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Ovarian cancer is the fifth most common cancer among women, and it causes more deaths than any other type of female reproductive cancer.
Here are five things every woman should know about ovarian cancer.
The numbersSlide 2 of 11
Ovarian cancer is a relatively rare, but deadly, cancer. The National Cancer Institute estimates 22,280 women will be diagnosed with ovarian cancer this year, and 15,500 women will die of the disease. (For comparison, the NCI estimates that 226,870 women will be diagnosed with breast cancer, and 39,510 women will die of that disease this year.)
Overall, 1 in 72 women will be diagnosed with ovarian cancer during their lifetime.
Ovarian cancer is more often diagnosed in white women than in women of other races. In the U.S., there are 13.4 cases diagnosed yearly for every 100,000 white women, 11.3 cases per 100,000 Hispanic women, and 9.8 cases per 100,000 black or Asian women.
The overall 5-year survival rate for ovarian cancer is 43.7 percent, but the survival rate varies greatly with the stage at which a woman is diagnosed. According to the NCI, 91.5 percent of patients diagnosed before the cancer has spread survive at least five years, whereas only 26.9 percent of those diagnosed after the cancer has spread to other sites in the body survive five years.Slide 3 of 11
Risk factors for ovarian cancerSlide 4 of 11
Risk factors for ovarian cancer
The single greatest risk factor for developing ovarian cancer is a family history of the disease, according to the NCI. A woman's risk of the disease triples if she has at least one first-degree relative (a mother, daughter or sister) with ovarian cancer.
One reason that risk tends to run in families is that certain families may have mutated versions of the BRCA1 and BRCA2 genes. These mutations raise a woman's risk of ovarian cancer: 15 to 40 percent of women who have a BRCA1 or BRCA2 mutation will be diagnosed with ovarian cancer over the course of their lifetime, whereas 1.4 percent of women in the general population will be diagnosed. Women with BRCA1 or BRCA2 mutations typically develop ovarian cancer before age 50.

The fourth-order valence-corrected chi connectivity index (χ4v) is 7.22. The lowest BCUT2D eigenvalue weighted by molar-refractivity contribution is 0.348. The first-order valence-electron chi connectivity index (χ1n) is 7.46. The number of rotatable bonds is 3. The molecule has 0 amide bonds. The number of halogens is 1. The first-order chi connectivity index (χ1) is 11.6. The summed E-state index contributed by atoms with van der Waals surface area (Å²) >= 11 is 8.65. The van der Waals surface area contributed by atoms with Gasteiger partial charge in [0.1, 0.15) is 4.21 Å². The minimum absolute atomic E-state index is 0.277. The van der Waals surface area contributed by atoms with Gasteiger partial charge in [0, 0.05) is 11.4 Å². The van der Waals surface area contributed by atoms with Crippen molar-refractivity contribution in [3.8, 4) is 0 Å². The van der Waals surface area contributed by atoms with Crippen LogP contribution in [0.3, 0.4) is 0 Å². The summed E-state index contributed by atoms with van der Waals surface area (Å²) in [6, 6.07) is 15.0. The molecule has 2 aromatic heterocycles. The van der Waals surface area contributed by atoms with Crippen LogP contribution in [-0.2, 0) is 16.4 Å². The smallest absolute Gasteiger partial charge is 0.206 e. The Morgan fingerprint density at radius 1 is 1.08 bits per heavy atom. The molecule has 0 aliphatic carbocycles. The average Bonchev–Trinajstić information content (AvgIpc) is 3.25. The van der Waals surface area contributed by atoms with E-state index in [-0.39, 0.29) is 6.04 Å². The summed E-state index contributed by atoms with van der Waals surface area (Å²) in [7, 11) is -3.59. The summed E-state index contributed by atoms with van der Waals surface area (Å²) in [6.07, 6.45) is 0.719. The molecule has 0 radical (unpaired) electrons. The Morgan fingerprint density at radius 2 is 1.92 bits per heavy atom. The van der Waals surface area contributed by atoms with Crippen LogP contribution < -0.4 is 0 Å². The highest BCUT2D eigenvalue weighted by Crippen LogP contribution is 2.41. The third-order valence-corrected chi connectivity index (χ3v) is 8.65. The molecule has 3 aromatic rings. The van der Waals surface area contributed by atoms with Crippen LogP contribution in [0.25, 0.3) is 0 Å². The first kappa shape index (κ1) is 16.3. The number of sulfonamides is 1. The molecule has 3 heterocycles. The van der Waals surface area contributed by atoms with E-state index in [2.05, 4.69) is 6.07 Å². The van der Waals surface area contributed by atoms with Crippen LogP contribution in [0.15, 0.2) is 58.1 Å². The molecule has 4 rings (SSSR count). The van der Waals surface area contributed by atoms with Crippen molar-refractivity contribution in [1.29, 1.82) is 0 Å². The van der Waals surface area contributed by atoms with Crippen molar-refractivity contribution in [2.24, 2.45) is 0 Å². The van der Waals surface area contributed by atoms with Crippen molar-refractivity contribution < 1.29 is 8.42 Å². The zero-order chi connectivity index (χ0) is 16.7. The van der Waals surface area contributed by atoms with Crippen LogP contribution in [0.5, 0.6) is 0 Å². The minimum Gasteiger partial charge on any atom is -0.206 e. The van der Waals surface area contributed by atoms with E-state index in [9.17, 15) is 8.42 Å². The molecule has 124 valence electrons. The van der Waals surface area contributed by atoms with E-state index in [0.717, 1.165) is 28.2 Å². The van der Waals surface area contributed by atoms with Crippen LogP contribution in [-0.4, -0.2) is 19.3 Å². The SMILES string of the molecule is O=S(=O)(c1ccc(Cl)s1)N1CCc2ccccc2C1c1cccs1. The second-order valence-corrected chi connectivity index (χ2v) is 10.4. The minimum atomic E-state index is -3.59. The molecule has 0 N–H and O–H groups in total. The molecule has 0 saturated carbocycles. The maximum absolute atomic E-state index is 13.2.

Still, 85 to 90 percent of ovarian cancer cases have no clear genetic link.
Fertility drugs, hormone replacement therapy after menopause, and obesity have also been linked with an increased risk of the disease. In general, a woman's risk of the disease rises with age.Slide 5 of 11
Ovulation and ovarian cancerSlide 6 of 11
Ovulation and ovarian cancer
A woman's risk of ovarian cancer seems to increase with the number of times over her life that she ovulates.
During ovulation, an egg is released from an ovary and swept into a fallopian tube — and recent research suggests that the fluid released from the ovary along with the egg contains growth factors and other molecules that damage the DNA of the nearby fallopian tube cells, said Dr. Ronny Drapkin, an assistant professor of pathology at Harvard Medical School. Furthermore, the evidence shows that the deadliest ovarian cancers, called high-grade serous cancers, actually begin when the cells at the ends of the fallopian tubes, not cells in the ovaries themselves, turn cancerous.
These findings explain the long-held observation that anything that lowers the number of times a woman ovulates also lowers her ovarian cancer risk, Drapkin said. Pregnancy, breast-feeding and birth control pills all temporarily halt ovulation, and studies have linked all of those factors to a decreased risk of ovarian cancer.Slide 7 of 11
SymptomsSlide 8 of 11